Stay or go? GO
 
Mike Knuble
Right wing
Age: 40
Games played: eight (four goals, four assists)
Plus/minus: minus-4.
Contract: $750,000
 
A 16-year veteran and second-time Flyer, Knuble is going to make a very good coach or scout some day.
 
It was interesting to hear Knuble say last weekend in Ottawa that he has spent the past two seasons taking mental notes of situational play on the ice and why certain guys fit certain roles -- why coaches do this or that, etc.
 
Knuble said he wanted to expand his knowledge of the game and try to analyze it from the perspective of a coach, not as a player. He admits he’s at the very end of a long career. In his prime, he was exactly what the Flyers hoped James van Riemsdyk would become: A physical net presence.
 
Knuble didn’t have the legs this season that he had when he last played for the Flyers. Yet, his savvy for the game remains unchanged.
 
It was a classy move by coach Peter Laviolette to allow him one final appearance in the Flyers' season-ending game at Ottawa. Retirement seems next. Everyone wishes him well.

Stay or go? GO

Flyers Weekly Observations: More flashes, more frustration

Flyers Weekly Observations: More flashes, more frustration

The Flyers’ playoff hopes are all but buried alive, but we still have plenty to discuss after a busy week of hockey.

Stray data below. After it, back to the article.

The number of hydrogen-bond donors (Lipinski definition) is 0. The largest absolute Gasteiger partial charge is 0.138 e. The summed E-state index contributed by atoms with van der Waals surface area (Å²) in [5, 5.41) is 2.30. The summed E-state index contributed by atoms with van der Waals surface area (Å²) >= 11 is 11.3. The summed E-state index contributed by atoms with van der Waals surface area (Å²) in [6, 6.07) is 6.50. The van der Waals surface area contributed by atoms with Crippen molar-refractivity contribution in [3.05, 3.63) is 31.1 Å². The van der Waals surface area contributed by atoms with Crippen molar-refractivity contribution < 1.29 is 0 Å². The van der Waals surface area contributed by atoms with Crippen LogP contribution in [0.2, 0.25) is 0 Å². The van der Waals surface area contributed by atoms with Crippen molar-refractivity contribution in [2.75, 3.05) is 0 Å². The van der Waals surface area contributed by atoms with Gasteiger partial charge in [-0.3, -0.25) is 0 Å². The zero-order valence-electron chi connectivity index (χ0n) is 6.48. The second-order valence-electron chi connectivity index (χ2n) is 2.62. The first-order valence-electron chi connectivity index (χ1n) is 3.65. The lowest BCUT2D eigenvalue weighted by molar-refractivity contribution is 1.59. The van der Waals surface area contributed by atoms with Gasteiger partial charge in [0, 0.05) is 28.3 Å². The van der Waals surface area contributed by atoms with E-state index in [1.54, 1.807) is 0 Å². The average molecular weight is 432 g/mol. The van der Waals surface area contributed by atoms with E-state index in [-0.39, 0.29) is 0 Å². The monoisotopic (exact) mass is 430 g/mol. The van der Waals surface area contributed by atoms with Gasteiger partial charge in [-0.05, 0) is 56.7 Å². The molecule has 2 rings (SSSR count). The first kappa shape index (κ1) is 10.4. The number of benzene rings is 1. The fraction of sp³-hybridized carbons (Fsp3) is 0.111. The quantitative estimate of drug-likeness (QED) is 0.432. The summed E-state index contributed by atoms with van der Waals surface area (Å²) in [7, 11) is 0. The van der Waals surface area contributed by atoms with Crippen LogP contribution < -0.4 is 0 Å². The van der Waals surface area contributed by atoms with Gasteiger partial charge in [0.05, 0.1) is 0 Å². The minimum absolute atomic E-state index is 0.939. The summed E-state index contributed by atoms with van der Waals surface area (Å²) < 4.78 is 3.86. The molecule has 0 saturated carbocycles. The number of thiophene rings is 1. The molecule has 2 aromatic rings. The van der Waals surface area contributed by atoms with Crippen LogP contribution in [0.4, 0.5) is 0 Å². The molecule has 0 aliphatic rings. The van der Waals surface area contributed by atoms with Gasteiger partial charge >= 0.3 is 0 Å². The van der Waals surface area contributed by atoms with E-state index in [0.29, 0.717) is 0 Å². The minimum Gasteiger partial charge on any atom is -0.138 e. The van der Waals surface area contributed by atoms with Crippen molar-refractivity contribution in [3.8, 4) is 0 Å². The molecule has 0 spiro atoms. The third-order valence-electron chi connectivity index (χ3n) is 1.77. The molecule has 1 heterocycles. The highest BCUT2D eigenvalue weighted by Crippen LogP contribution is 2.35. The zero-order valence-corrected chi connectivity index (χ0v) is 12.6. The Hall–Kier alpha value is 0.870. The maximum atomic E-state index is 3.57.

The Flyers took the ice four times and finished up with yet another inconsistent showing last week.

They pulled off a 4-3 overtime win over the visiting Carolina Hurricanes on Sunday, dropped a disappointing 3-2 decision to the Winnipeg Jets on Tuesday, impressed with a strong 3-1 victory over the Minnesota Wild on Thursday and then were stifled in a frustrating 1-0 loss to the Columbus Blue Jackets on Saturday afternoon.

Let’s take deeper dive into the week that was for the Flyers.

• While it was another one of those up-and-down weeks for the Flyers that we’ve all become used to, Sean Couturier stuck out in a good way this past week. Two plays, in particular, stuck out, and not just because the puck ended up in the back of the net each time. Sunday in overtime against Carolina, Couturier revved up on a quick and powerful solo rush up the ice, broke in on goalie Cam Ward and created a prime scoring opportunity that Brayden Schenn cleaned up for the game-winner. It was something we don’t see often enough from Couturier. He has the size with his 6-foot-3, 211-pound frame and can be tough to stop when he gets in gear the way he did in OT on Sunday night. That could be such a weapon for the Flyers if he could do it on a more consistent basis. His goal Thursday in Minnesota was a thing of beauty. He took a slick pass from Schenn, maneuvered the puck through his legs and beat Devan Dubnyk five-hole. Between the pass and the lovely finish, it might have been the prettiest goal the Flyers scored all season. But it was Couturier’s skill that finished it off. So he again showed flashes of mixing his size and skill this week to create offense. Queue the broken record, but the Flyers, who average just 2.50 goals per game heading into Sunday night’s tilt in Pittsburgh, really need Couturier to do those kinds of things much more consistently.